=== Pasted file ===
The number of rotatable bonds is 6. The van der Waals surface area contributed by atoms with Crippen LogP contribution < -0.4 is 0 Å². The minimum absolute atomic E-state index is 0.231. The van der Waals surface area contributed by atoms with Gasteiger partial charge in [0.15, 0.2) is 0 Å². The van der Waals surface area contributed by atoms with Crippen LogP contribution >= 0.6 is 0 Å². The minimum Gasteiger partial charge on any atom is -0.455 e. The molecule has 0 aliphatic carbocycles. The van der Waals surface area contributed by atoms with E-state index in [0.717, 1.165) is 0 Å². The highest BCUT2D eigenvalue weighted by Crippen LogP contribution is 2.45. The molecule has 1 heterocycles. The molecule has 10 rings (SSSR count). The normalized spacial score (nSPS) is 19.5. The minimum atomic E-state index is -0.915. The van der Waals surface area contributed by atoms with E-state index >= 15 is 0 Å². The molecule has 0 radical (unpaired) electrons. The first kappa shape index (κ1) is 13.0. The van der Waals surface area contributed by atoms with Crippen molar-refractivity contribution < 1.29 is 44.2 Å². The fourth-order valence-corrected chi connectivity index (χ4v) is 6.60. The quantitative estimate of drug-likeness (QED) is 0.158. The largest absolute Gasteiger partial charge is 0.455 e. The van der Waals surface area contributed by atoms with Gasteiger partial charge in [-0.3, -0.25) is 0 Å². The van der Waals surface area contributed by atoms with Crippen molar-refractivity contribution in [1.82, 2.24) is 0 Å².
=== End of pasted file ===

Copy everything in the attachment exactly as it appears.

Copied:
The number of rotatable bonds is 6. The van der Waals surface area contributed by atoms with Crippen LogP contribution < -0.4 is 0 Å². The minimum absolute atomic E-state index is 0.231. The van der Waals surface area contributed by atoms with Gasteiger partial charge in [0.15, 0.2) is 0 Å². The van der Waals surface area contributed by atoms with Crippen LogP contribution >= 0.6 is 0 Å². The minimum Gasteiger partial charge on any atom is -0.455 e. The molecule has 0 aliphatic carbocycles. The van der Waals surface area contributed by atoms with E-state index in [0.717, 1.165) is 0 Å². The highest BCUT2D eigenvalue weighted by Crippen LogP contribution is 2.45. The molecule has 1 heterocycles. The molecule has 10 rings (SSSR count). The normalized spacial score (nSPS) is 19.5. The minimum atomic E-state index is -0.915. The van der Waals surface area contributed by atoms with E-state index >= 15 is 0 Å². The molecule has 0 radical (unpaired) electrons. The first kappa shape index (κ1) is 13.0. The van der Waals surface area contributed by atoms with Crippen molar-refractivity contribution < 1.29 is 44.2 Å². The fourth-order valence-corrected chi connectivity index (χ4v) is 6.60. The quantitative estimate of drug-likeness (QED) is 0.158. The largest absolute Gasteiger partial charge is 0.455 e. The van der Waals surface area contributed by atoms with Gasteiger partial charge in [-0.3, -0.25) is 0 Å². The van der Waals surface area contributed by atoms with Crippen molar-refractivity contribution in [1.82, 2.24) is 0 Å².